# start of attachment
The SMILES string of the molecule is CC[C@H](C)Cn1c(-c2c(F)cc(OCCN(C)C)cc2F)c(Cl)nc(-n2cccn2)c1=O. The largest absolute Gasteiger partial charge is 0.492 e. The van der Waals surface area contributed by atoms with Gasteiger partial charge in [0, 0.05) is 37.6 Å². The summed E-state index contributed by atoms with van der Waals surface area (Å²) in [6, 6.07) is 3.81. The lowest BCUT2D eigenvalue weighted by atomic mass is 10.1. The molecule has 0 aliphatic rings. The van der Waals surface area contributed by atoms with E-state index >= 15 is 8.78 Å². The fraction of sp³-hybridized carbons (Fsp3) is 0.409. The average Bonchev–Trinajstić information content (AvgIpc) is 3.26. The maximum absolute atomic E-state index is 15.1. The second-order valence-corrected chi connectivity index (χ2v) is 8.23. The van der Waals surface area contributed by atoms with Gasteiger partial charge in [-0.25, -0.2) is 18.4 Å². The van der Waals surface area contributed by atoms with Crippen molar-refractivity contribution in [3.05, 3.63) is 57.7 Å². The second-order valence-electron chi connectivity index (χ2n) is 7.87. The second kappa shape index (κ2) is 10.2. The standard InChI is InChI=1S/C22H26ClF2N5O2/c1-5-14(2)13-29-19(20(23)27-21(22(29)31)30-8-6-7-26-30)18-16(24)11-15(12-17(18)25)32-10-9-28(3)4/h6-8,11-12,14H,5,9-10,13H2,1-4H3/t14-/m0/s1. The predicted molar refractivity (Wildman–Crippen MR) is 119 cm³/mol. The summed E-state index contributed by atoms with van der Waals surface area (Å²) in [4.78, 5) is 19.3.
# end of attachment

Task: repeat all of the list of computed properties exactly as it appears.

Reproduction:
The SMILES string of the molecule is CC[C@H](C)Cn1c(-c2c(F)cc(OCCN(C)C)cc2F)c(Cl)nc(-n2cccn2)c1=O. The largest absolute Gasteiger partial charge is 0.492 e. The van der Waals surface area contributed by atoms with Gasteiger partial charge in [0, 0.05) is 37.6 Å². The summed E-state index contributed by atoms with van der Waals surface area (Å²) in [6, 6.07) is 3.81. The lowest BCUT2D eigenvalue weighted by atomic mass is 10.1. The molecule has 0 aliphatic rings. The van der Waals surface area contributed by atoms with E-state index >= 15 is 8.78 Å². The fraction of sp³-hybridized carbons (Fsp3) is 0.409. The average Bonchev–Trinajstić information content (AvgIpc) is 3.26. The maximum absolute atomic E-state index is 15.1. The second-order valence-corrected chi connectivity index (χ2v) is 8.23. The van der Waals surface area contributed by atoms with Gasteiger partial charge in [-0.25, -0.2) is 18.4 Å². The van der Waals surface area contributed by atoms with Crippen molar-refractivity contribution in [3.05, 3.63) is 57.7 Å². The second-order valence-electron chi connectivity index (χ2n) is 7.87. The second kappa shape index (κ2) is 10.2. The standard InChI is InChI=1S/C22H26ClF2N5O2/c1-5-14(2)13-29-19(20(23)27-21(22(29)31)30-8-6-7-26-30)18-16(24)11-15(12-17(18)25)32-10-9-28(3)4/h6-8,11-12,14H,5,9-10,13H2,1-4H3/t14-/m0/s1. The predicted molar refractivity (Wildman–Crippen MR) is 119 cm³/mol. The summed E-state index contributed by atoms with van der Waals surface area (Å²) in [4.78, 5) is 19.3.